by Don Webb
Kevin Ahearn says, in “On Starting a Novel”
Well, I have met each of you and I am now in stunned disbelief. Not one of you decided to drop everything on the spot and run away with me. I’m not disappointed or heartbroken. Not ME. I am outraged! How could any of you possibly resist me? ME!
Now let’s put the shoe on the other foot. I’ve started reading your manuscript over a cup of coffee, and in about fifteen minutes do you really expect me to drop everything and run away with your heroine?
The analogy is too much of a stretch; it confuses fiction and reality. You can always stop reading a novel and come back to it — or not. You can’t do that with a relationship.
Perhaps the analogy would work better as a job interview, where decisions are reportedly made almost before the applicant has a chance to sit down. Less colorful, certainly, but probably more accurate.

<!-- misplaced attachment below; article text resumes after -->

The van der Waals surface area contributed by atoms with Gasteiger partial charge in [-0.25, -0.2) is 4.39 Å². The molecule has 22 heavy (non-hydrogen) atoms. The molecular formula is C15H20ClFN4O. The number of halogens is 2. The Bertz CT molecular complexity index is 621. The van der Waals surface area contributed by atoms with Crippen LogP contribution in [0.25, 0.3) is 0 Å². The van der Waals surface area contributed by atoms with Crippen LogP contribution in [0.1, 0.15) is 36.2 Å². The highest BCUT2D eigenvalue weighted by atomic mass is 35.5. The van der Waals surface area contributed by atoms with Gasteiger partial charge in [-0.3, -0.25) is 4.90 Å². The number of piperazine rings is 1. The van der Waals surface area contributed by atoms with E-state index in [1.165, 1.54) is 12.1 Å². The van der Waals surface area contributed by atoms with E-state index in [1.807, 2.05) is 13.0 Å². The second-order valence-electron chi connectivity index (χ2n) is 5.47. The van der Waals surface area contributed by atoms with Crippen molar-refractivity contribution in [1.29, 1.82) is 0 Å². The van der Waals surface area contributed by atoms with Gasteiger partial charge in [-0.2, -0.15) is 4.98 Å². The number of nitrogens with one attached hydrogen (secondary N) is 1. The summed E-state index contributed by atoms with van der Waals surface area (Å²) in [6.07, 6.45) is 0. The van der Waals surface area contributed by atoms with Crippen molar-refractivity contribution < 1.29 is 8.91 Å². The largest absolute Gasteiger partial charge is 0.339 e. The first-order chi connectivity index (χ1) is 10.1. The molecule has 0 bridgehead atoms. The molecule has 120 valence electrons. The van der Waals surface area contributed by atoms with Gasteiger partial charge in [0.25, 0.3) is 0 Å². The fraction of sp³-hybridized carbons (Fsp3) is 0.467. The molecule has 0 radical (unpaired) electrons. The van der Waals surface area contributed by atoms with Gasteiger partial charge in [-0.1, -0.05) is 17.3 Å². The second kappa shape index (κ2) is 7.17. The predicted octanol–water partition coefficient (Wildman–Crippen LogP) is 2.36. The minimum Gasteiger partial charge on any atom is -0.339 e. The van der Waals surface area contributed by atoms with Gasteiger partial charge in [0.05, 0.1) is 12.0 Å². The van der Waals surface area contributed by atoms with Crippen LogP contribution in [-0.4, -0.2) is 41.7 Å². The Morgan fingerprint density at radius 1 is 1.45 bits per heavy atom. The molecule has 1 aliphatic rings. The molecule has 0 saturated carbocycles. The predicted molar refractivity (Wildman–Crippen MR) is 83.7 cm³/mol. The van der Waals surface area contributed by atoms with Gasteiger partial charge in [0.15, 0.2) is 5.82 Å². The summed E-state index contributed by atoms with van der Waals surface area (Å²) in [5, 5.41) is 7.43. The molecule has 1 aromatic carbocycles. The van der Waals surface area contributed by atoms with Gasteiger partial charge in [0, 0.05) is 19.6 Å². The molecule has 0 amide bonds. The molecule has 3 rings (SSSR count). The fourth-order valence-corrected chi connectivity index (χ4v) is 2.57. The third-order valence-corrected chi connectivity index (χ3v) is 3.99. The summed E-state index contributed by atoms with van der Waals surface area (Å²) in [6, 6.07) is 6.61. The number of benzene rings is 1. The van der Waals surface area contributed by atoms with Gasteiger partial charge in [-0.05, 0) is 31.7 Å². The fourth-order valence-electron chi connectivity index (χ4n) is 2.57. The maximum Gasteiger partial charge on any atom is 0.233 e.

One of my most inspired ideas as a college student occurred to me in my freshman English class. The assignment was to write an essay on the Shakespeare play we were reading at the time. I forget which play it was, but it doesn’t matter.
I reasoned that a character’s initial entrance foreshadowed in some way the character’s persona in the rest of the play. How did the characters’ initial speeches do that?
Sure enough, the topic was a gold mine. I didn’t know how to conclude and got only a “B” for my effort, but the prof was very pleased with my approach: Shakespeare had been thinking exactly the same as I.
Now here’s a super-challenge for you. Take any story in any issue of Bewildering Stories. Read the first paragraph and decide whether you would do it differently, and if so, why.
Copyright © 2007 by Don Webb